Two Galway families whose grandparents were killed on opposite sides of the Royal Irish Constabulary story are to meet up in the spirit of forgiveness.
The plans come after the Irish government deferred commemorations for the Royal Irish Constabulary (RIC) due to protests over its conduct and that of its auxiliary forces in the Irish War of Independence.
But the row prompted Galway law professor Gerard Quinn to go public with his own recent experience.
In 1920 his grandmother, Eileen, 24, was pregnant when she was shot dead by a passing RIC patrol while sitting on her front wall. The shooting had a huge impact on his family, with his then three-year-old father witnessing it.
“When you are in conflict everything becomes black and white,” he said. “You have to choose sides. And you have to label the other side.
“But when you have the advantage of distance, time-wise, you realise that is not actually how life is. There is good and suffering on all sides.
“My cousins have reached the same conclusion and we are all morphing towards some sort of theory of forgiveness, but not forgetting.”
Just two days before his grandmother’s death, local RIC Constable Timothy Horan was also killed, in an ambush.
Mr Horan’s grandson, who just discovered his forbear was in the RIC, contacted Gerard after hearing him speak on RTE radio.
“He is only really now coming to terms with the fact that his grandfather was in the RIC, was killed and all the family history since then,” said Prof Quinn.
Meeting over a “very pleasant” coffee recently, they discovered they have the common experience of fathers who descended into dark silences over the two deaths.
“And we decided at some point that we would all come together, all the different families. Eileen left three young children, and this policeman left three young children and a widow. There is a rough symmetry of suffering on all sides.”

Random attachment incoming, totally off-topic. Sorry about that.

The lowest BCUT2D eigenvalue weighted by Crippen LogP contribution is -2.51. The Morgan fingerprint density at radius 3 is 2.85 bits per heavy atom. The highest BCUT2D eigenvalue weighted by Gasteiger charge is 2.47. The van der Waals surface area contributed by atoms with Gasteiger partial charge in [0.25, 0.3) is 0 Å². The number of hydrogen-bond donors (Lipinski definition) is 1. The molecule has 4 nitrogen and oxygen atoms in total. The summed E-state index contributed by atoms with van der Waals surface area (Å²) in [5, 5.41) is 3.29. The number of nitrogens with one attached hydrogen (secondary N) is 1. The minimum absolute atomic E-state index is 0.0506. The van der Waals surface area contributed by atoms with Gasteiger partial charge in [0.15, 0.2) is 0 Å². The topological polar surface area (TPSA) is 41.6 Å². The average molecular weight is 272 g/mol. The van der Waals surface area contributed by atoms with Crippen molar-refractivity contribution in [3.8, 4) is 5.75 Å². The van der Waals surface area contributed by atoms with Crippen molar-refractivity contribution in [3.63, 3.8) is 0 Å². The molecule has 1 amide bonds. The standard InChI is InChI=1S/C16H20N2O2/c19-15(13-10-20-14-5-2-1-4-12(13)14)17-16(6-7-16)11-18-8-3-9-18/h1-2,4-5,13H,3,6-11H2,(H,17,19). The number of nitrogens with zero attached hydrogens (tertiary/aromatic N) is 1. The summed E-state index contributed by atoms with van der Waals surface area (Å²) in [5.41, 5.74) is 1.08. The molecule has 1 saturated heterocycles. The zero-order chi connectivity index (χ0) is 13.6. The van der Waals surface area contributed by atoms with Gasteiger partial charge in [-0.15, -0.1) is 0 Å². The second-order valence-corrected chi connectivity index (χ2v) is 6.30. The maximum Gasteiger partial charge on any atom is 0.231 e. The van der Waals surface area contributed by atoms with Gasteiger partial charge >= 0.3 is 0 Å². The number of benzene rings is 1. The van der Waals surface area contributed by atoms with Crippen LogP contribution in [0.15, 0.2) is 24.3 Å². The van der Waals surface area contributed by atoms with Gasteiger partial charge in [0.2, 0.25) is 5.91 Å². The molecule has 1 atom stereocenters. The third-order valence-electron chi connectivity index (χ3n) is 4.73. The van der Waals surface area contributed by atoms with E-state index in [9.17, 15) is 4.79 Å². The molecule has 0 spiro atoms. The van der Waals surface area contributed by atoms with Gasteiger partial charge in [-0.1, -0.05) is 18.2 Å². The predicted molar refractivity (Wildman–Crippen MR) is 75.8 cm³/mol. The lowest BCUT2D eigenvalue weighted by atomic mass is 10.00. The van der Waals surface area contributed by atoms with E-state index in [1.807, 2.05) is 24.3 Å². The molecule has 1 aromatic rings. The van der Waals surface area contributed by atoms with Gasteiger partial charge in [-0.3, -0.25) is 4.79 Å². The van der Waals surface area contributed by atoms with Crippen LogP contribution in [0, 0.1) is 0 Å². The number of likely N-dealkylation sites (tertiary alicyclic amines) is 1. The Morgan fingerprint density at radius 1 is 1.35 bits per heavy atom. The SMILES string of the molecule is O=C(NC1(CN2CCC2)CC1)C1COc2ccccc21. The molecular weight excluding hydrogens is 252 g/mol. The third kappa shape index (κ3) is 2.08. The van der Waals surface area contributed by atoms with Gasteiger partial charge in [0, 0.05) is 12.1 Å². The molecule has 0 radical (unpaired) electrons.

He believes forgiveness is very important.
“We must not allow ourselves to be captured by ‘isms’ or politics and just reach out and touch the other human experience and connect with that. And then start building from there.”
Asked if the commemorations should go ahead, he replies: “Yes. In some shape or other – but yes.”
During the political row, Sinn Fein President Mary Lou McDonald tweeted: “Nowhere else would those who brutally suppressed national freedom be afforded a state commemoration.”
She accused Irish Premier Leo Varadkar’s Fine Gael party of commemorating a controversial group of British soldiers known as the Black and Tans alongside the RIC and Dublin Metropolitan Police, but the Irish justice minister Charlie Flannagan rejected the claims.
“It is not a celebration,” Mr Flanagan insisted.
“It is an acknowledgement of the historical importance of both the DMP and the RIC, and is in no sense a commemoration of the Black and Tans or the Auxiliaries,” he added.
During the 1919-21 Irish War of Independence, the RIC was under increasing attack from the IRA and the British government reinforced its dwindling ranks with thousands of ex-soldiers, mostly from England.
The new RIC special reserve recruits were nicknamed the Black and Tans because of their distinctive uniforms.
A few months later, the British government established a second additional force, the Auxiliaries, this time recruiting from demobilised army officers.